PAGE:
According to identity theft statistics I found from the Bureau of Justice, over 16 million people were victims of identity theft just in the year of 2012.
Identity theft is becoming such a common occurrence in recent years and it is something far too many people have personal experience with.
No one wants to deal with identity theft. Identity theft can lead to headaches, a drop in your credit score, loss of money, and more. While some situations can be fixed in just a day, some identity theft situations can linger on for years and years.
Even I have been the victim of identity theft numerous times, mainly due to someone stealing my personal information when I was just a child.
Nothing has happened recently though, even though I have multiple accounts, many credit cards (all used for rewards points), and more, and I believe a lot of that has to do with the fact that I always make sure to be very careful with my personal information.
Below are my tips on how to protect yourself from identity theft.
1. Don't give out information unless you're sure it's needed.
There are many scammers out there just hoping to find someone who will fall for one of their tricks.
One trick is asking for personal information either on the phone or through an email. The scammer might claim that they are your bank, the IRS, etc., and that they need your credit card number, your bank account number, your social security number and so on. Sadly, many people fall for this.
If someone calls you, you should call the correct company back and make sure that it's actually them who is asking for your information. In many cases, it turns out that the original person you talked to actually was a scammer.
If you receive an email and you are unsure if it's actually from the company, you should do the same and contact them yourself before you give them any information. Scammers these days will make the email look very authentic, and they can even change what their email is so that it looks exactly like the actual company's email address.
2. Always be careful with what internet connection you use.
I travel a decent amount, but I am always careful with how I access the internet. I never access anything from public wifi that is personal, such as bank accounts, credit card accounts, PayPal, and so on. This is because wifi that you get from a cafe, a hotel, and so on is never completely safe.
You never know who else is on the same wifi as you. For example, they may be stealing your information by logging every key that you type.
This can sometimes make traveling hard but I am usually able to make it work because I can still access everything that is very personal with my phone's internet (not wifi).
Here are my tips for when you're traveling but need to access the internet:
- Never connect to a wifi connection you don't trust. Free wifi can be tempting, but many hackers nowadays are luring people in with unprotected wifi signals and then stealing all of their information.
- Make sure the wifi you are connecting to is a real one. Hackers are now creating wifi names that look very similar to the real thing in order to fool users.
- Have strong anti-virus computer software and make sure the firewall is up.
- Wait to access financial accounts until you are at home.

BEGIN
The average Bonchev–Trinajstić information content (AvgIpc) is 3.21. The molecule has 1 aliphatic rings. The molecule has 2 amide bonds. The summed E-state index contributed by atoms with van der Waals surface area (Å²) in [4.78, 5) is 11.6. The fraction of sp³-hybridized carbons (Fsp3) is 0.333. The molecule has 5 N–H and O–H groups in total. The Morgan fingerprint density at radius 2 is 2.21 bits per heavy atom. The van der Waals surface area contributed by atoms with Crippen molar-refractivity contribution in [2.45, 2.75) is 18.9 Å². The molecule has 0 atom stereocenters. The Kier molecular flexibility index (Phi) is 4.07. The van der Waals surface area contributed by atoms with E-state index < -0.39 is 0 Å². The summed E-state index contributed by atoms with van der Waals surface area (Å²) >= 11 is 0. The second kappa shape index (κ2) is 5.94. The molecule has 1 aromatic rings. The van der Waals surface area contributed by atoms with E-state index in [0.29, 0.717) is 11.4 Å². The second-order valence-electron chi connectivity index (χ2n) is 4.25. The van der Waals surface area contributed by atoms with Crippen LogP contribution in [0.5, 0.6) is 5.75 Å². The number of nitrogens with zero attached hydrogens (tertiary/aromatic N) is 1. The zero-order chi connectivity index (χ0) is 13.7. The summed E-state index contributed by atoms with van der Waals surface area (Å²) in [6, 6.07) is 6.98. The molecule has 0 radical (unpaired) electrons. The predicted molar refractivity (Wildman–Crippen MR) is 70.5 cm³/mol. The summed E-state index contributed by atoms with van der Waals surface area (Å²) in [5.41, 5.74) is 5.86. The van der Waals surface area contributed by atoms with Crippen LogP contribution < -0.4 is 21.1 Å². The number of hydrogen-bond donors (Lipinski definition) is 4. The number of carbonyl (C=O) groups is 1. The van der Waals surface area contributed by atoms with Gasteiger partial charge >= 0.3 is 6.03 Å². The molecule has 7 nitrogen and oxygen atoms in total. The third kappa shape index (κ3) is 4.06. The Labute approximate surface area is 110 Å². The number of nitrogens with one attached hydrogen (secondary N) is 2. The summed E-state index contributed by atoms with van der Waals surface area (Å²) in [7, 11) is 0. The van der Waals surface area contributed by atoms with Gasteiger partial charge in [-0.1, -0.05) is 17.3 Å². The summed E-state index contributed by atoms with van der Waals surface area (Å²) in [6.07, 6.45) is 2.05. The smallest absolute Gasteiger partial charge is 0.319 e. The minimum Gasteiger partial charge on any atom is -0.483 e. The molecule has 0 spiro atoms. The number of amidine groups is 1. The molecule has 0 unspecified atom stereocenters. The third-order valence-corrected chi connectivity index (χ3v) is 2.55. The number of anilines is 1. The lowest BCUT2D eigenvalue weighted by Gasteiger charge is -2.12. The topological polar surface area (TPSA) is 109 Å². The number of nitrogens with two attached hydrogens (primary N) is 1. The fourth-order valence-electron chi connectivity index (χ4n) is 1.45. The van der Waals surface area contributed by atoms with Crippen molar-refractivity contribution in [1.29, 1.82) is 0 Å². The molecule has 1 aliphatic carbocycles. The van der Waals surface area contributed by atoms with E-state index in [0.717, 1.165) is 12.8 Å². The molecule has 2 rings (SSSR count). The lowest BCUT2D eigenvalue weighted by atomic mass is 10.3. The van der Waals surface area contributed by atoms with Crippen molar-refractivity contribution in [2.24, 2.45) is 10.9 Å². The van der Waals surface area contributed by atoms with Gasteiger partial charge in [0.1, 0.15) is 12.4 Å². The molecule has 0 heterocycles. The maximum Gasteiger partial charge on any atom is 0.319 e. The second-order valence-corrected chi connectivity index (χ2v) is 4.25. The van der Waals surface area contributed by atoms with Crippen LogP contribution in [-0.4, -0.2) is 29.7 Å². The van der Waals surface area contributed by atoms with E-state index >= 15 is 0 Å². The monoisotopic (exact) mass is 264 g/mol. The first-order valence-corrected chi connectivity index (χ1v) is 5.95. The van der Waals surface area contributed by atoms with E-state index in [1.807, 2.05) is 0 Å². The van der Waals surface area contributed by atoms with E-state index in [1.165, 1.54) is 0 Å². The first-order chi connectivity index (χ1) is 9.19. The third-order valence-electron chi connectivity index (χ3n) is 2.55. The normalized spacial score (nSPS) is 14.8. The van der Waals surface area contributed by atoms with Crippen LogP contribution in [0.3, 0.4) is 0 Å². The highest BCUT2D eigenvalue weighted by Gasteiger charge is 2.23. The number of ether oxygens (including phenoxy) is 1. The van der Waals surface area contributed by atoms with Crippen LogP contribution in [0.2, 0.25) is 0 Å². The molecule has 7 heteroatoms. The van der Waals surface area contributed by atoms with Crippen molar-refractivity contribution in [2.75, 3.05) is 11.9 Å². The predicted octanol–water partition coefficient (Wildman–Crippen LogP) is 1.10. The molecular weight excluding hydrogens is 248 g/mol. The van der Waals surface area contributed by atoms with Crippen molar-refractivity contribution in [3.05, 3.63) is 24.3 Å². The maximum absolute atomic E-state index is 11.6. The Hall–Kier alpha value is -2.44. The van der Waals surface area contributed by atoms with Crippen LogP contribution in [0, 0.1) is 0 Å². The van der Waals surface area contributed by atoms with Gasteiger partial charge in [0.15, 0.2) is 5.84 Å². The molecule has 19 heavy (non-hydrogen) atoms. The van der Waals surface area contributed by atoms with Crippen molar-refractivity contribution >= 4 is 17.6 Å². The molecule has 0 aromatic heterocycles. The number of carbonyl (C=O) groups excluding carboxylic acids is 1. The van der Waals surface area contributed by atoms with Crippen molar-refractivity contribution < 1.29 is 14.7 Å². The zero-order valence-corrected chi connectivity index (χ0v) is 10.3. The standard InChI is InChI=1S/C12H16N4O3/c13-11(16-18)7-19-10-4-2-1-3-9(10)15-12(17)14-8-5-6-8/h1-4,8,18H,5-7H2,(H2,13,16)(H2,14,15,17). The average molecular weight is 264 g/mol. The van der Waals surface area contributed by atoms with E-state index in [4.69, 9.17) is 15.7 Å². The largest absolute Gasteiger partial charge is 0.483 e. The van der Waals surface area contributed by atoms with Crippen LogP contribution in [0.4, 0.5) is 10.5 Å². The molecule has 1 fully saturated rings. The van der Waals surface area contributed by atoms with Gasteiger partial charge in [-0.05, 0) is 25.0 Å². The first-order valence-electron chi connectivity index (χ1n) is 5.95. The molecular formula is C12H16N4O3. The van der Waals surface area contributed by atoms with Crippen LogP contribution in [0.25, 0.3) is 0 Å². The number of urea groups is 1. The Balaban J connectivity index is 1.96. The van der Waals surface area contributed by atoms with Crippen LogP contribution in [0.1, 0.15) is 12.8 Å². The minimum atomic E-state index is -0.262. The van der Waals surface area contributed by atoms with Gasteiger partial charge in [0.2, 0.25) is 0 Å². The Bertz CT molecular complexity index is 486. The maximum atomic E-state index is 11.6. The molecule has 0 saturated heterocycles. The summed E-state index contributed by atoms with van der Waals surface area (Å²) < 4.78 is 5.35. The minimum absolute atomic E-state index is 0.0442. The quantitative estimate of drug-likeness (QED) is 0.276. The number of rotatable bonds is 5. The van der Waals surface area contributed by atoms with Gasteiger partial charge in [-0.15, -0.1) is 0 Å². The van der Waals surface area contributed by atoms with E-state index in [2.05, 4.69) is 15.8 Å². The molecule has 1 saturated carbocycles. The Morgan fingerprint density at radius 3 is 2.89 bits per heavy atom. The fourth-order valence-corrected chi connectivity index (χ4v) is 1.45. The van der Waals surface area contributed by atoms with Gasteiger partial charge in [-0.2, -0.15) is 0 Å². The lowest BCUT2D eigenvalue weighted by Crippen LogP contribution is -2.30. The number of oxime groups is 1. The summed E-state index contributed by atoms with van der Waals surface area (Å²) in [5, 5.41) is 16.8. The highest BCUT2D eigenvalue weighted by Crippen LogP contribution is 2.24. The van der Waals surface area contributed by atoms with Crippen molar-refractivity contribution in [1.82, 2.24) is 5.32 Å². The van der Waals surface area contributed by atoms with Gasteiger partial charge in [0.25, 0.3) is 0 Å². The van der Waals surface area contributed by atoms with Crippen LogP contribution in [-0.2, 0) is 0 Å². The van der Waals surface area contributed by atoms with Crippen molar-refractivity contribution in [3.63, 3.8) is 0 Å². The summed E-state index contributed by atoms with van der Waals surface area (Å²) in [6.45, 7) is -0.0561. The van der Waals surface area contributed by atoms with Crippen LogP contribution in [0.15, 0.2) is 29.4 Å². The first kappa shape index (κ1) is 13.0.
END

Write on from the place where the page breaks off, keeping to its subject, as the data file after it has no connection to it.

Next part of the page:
- Change your password if you believe your account has been compromised (once you are able to securely access the internet).
3. Keep your social security card and number safe.
I know way too many people who keep their social security card in their wallet and/or purse. I've even seen numerous people who place their social security cards in the slot where their license goes, so it's in view of everyone whenever they take out their wallet at a store.
This is a HUGE mistake.
You simply need to remember your social security number and keep your social security card at home. You most likely don't even need your actual card that often, so remembering your number should be enough when you need it.
4. Shred documents that contain your personal information.
Before you throw out papers that contain any personal information, you should shred them. This includes credit card statements, bank statements, bills, and so on.
If it's a piece of paper that includes information that a person could possibly piece together and steal your information, you should shred it as good as you can.
Some identity thieves are known to piece together shredded papers, so you want to make sure that the pieces are very small. I usually even go as far as to darken out any numbers that could be used before I shred anything.
5. Check your credit reports.
You should review your credit report at least once a year. You can receive up to three each year for free though – one from each credit bureau. It's free and I highly recommend doing this!
Checking your credit report can help you see if there are any mistakes, if someone has stolen your identity and more. Many people don't find out about mistakes and theft until after they check out their credit report, sometimes not until years down the line. It's much better to find out sooner so that you can fix any mistakes and repair any damage that was made to your credit score.
6. Trust your gut.
If you are about to give your information to someone or if you are about to pay with a debit/credit card and something feels wrong with the situation, then stop and do your research. Whatever you are doing can probably wait or you can just pay with cash.
It's always best to be safe with your information than to worry about what may happen.
Have you ever been a victim of identity theft? How do you protect yourself from identity theft?
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